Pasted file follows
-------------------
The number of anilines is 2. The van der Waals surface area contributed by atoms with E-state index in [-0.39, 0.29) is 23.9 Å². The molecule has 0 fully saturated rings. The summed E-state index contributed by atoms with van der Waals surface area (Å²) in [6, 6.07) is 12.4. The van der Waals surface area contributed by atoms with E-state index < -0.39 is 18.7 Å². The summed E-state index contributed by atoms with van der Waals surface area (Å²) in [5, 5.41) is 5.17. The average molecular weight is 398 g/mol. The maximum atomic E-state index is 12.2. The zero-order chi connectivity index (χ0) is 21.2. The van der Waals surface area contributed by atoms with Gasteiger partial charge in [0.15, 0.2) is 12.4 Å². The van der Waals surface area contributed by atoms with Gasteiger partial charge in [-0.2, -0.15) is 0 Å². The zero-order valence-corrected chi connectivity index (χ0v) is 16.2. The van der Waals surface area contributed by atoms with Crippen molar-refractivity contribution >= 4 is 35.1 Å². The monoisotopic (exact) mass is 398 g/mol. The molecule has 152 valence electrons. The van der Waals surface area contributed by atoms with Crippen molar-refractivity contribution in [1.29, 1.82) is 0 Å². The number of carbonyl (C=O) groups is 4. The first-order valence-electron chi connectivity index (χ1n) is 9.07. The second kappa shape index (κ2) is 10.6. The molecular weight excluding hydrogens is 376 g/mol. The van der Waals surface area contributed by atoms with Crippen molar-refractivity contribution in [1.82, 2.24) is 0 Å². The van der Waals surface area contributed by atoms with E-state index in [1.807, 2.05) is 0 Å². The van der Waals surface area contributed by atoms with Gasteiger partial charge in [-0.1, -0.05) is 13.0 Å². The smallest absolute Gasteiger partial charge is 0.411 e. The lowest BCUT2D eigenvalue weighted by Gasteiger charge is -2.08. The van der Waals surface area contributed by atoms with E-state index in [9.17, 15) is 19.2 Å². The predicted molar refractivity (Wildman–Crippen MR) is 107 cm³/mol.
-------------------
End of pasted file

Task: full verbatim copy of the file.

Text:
The number of anilines is 2. The van der Waals surface area contributed by atoms with E-state index in [-0.39, 0.29) is 23.9 Å². The molecule has 0 fully saturated rings. The summed E-state index contributed by atoms with van der Waals surface area (Å²) in [6, 6.07) is 12.4. The van der Waals surface area contributed by atoms with E-state index < -0.39 is 18.7 Å². The summed E-state index contributed by atoms with van der Waals surface area (Å²) in [5, 5.41) is 5.17. The average molecular weight is 398 g/mol. The maximum atomic E-state index is 12.2. The zero-order chi connectivity index (χ0) is 21.2. The van der Waals surface area contributed by atoms with Gasteiger partial charge in [0.15, 0.2) is 12.4 Å². The van der Waals surface area contributed by atoms with Gasteiger partial charge in [-0.2, -0.15) is 0 Å². The zero-order valence-corrected chi connectivity index (χ0v) is 16.2. The van der Waals surface area contributed by atoms with Crippen molar-refractivity contribution >= 4 is 35.1 Å². The monoisotopic (exact) mass is 398 g/mol. The molecule has 152 valence electrons. The van der Waals surface area contributed by atoms with Crippen molar-refractivity contribution in [1.29, 1.82) is 0 Å². The number of carbonyl (C=O) groups is 4. The first-order valence-electron chi connectivity index (χ1n) is 9.07. The second kappa shape index (κ2) is 10.6. The molecular weight excluding hydrogens is 376 g/mol. The van der Waals surface area contributed by atoms with Crippen molar-refractivity contribution in [1.82, 2.24) is 0 Å². The van der Waals surface area contributed by atoms with E-state index in [1.807, 2.05) is 0 Å². The van der Waals surface area contributed by atoms with Gasteiger partial charge in [-0.1, -0.05) is 13.0 Å². The smallest absolute Gasteiger partial charge is 0.411 e. The lowest BCUT2D eigenvalue weighted by Gasteiger charge is -2.08. The van der Waals surface area contributed by atoms with E-state index in [9.17, 15) is 19.2 Å². The predicted molar refractivity (Wildman–Crippen MR) is 107 cm³/mol.